That started with a central character, a skeleton named Harold — named for the ride’s ’70s title, Hard Headed Harold’s Horrendously Humorous Haunted Hideaway — and a story that would land him in jail, re-creating the previous Old Mill’s iconic ending scene.
“What would that guy do to get himself in jail? And how do we make it so it’s kinda fun and playful? Internally, I said, ‘I think Harold is kind of like Paul Newman in ‘Butch Cassidy and the Sundance Kid’ … yes he’s robbing banks, but he’s doing it out of a sense of mischief and fun.’”
The Kennywood pitches had also included another character — a skunk sidekick. That led in turn to one of the ride’s new centerpieces: “What if he’s robbing a bank with a skunk?,” someone proposed. “Then the floodgates opened for the puns. ‘You mean like a stink-up?’”
The Old Mill follows Harold through a long day of mischief. Silent-movie title cards accompany each display, along with an original score by local musician and producer Bengt Alexander. The ride begins with a cartoon giving background on Harold; like much of the ride, that opening film is packed with references to other bygone Kennywood attractions.
“As a kid growing up in the ’80s,” Simmons says, “There were two spooky, Old West dark rides at Kennywood,” with the Old Mill and the Gold Rusher adopting the same theme. “It would be fun to make that connection a little more explicit,” with additional references to rides including Le Cachot and the Hoot n’ Holler Railroad.
The ride opened with the park after COVID-19 restrictions were lifted, on July 11. Paradise says the response to the ride has been entirely positive. “People really like that it pays a lot of homage to the old Old Mill,” Paradise adds. “That’s a lot of what we’ve heard — people appreciate a return to more traditional form for the ride.”
The return to form is an exception in the amusement industry, which is much more inclined to move on to bigger and faster rides than to revitalize a century-old attraction.
“That the Old Mill is still there is kind of a miracle,” Simmons says. “The Old Mill building takes up a lot of real estate, and a lot of other amusement parks would’ve, at a point, thought, ‘We can put in a new, exciting thrill coaster there.’ But Kennywood understands their legacy and their history.”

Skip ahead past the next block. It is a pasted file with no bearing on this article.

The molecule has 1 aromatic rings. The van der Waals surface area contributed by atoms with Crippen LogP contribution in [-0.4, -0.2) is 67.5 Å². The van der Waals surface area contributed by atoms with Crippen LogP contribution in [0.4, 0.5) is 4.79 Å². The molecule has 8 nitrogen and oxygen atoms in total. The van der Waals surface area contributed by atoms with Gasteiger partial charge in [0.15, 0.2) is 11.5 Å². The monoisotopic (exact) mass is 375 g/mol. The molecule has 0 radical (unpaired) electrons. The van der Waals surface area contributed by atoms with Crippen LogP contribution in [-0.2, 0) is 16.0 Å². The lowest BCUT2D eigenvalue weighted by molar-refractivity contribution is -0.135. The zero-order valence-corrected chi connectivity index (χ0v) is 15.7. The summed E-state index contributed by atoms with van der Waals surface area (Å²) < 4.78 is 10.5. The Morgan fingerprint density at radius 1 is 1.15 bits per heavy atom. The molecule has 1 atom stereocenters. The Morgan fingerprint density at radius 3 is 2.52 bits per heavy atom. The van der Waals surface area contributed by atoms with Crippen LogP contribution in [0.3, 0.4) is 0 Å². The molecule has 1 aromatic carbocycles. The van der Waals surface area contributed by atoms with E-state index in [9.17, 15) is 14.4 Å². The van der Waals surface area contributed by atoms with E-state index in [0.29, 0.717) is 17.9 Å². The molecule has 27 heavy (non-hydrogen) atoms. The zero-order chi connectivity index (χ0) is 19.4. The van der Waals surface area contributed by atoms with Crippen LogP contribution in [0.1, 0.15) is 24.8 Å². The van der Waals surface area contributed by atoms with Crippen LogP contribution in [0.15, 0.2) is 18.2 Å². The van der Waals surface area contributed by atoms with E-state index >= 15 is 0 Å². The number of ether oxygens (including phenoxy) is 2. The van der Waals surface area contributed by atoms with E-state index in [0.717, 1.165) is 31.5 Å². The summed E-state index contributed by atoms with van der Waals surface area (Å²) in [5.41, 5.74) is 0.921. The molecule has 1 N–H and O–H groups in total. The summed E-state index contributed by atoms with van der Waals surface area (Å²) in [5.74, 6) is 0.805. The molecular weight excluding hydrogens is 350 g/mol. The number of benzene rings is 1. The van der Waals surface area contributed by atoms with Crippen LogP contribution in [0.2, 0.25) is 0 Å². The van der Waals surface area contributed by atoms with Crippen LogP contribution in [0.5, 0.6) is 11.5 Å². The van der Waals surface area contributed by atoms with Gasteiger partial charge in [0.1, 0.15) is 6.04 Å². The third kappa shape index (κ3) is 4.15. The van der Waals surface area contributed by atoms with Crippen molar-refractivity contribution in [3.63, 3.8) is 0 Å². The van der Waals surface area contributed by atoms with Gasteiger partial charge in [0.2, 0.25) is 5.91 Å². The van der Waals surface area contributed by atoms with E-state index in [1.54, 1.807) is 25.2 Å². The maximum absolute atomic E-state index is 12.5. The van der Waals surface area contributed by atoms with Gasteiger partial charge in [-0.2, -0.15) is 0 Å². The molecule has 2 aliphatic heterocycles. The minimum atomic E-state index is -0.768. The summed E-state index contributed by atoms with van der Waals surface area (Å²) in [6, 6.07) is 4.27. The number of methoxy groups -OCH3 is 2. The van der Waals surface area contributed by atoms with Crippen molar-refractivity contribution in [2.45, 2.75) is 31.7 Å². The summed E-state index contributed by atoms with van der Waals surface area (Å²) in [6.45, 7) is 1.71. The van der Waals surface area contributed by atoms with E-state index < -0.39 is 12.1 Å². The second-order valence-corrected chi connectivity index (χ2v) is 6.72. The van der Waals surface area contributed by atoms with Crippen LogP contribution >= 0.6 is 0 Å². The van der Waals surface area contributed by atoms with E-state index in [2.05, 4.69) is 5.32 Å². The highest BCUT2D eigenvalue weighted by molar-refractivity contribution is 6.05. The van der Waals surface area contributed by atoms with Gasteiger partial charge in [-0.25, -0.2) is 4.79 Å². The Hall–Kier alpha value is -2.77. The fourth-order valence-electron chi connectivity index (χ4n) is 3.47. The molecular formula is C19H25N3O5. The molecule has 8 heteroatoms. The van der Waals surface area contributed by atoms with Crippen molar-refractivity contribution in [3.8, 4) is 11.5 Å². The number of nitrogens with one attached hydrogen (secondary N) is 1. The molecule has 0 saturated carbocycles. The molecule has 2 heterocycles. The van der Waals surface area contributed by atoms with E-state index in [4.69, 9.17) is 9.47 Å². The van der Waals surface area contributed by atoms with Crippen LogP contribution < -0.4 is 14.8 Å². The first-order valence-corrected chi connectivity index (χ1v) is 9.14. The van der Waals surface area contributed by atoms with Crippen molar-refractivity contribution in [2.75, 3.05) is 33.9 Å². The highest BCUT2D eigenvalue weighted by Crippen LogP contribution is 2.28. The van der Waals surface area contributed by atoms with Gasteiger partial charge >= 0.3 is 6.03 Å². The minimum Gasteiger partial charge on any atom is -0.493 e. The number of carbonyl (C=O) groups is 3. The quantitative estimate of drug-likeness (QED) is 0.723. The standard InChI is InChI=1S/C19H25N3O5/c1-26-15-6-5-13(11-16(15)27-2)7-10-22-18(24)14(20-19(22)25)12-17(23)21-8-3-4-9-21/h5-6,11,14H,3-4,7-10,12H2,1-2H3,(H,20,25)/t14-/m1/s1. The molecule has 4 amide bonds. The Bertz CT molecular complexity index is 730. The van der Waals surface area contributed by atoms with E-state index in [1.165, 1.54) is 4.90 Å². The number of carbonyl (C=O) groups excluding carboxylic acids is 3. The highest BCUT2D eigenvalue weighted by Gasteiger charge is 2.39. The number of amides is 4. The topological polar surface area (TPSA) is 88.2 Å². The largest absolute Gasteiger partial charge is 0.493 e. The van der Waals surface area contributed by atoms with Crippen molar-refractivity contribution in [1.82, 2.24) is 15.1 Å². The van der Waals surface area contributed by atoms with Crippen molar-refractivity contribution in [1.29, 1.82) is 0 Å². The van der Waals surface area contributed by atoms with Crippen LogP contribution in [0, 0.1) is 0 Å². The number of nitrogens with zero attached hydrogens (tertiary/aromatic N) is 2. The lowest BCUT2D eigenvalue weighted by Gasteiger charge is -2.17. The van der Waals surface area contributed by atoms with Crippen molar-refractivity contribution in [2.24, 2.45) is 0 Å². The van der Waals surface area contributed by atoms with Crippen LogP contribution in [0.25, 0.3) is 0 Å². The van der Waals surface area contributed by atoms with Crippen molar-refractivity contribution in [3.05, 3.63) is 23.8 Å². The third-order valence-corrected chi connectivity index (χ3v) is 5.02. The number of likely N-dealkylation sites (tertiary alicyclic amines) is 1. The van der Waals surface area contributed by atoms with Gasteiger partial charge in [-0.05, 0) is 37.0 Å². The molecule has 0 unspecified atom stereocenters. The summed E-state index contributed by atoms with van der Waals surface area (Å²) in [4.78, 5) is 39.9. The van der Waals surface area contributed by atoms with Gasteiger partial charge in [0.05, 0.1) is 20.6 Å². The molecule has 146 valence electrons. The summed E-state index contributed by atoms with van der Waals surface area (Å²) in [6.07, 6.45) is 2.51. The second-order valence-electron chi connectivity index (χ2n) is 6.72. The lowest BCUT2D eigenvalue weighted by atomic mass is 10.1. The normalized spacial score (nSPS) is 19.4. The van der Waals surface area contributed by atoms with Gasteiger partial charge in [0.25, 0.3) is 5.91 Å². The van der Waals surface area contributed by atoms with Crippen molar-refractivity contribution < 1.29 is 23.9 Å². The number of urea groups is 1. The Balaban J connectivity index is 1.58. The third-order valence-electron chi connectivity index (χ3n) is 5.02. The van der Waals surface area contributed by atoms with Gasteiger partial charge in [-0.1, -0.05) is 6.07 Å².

Now that the Old Mill has returned to form, what’s next on the agenda? Neither Paradise or Ruby will officially comment on any other planned comebacks; the Old Mill was the most frequently demanded ride, they say, and there’s nothing else in the park’s immediate plans.
Paradise does, however, give one clue: “One [ride] is referenced in the Old Mill, among the tombstones in the end,” he says.
There are many tombstones, full of puns and nods, in the back half of the ride. But one grave, in particular, may fit the parameters of Paradise’s hint.
It reads: “T. Pike — I’ll Be Back!”
The new Old Mill is packed with nods, references and in-jokes. See if you can find these 5 hidden gems on your next float.
- For copyright reasons, Garfield cannot be found anywhere in the ride. That doesn’t mean the lasagna-loving cat doesn’t get a nod, however; look for a non-cartoon but distinctly orange cat in a few scenes. (To be clear, Nick Paradise says, “It’s definitely not Garfield.”)
- Kennywood icons and local celebrities are spoofed on wanted posters hanging toward the end of the ride. Look for a Western outlaw who bears a striking resemblance to a certain “Jurassic Park” and “Independence Day” star.
- Long before Thomas the Tank Engine joined the Kennywood lineup, the park’s railroad also had an Old West theme. Find a nod to the bygone Hoot n’ Holler Railroad when Harold emerges astride a locomotive engine. (The engine itself is a callback to a scene on the Gold Rusher.)
- “Like most weirdos, we’re all fans of Tim Burton,” Scott Simmons says. “The neon aesthetics of the afterlife scenes in ‘Beetlejuice’ were a definite influence on our version of the ride.” Scan the room for a key “Beetlejuice” prop when Harold tries on a new outfit.
- Another former Kennywood dark ride, Le Cachot, featured a skeleton riding a motorcycle on its facade. Could that character have been our Harold? Keep an eye on the video that opens the ride to find out.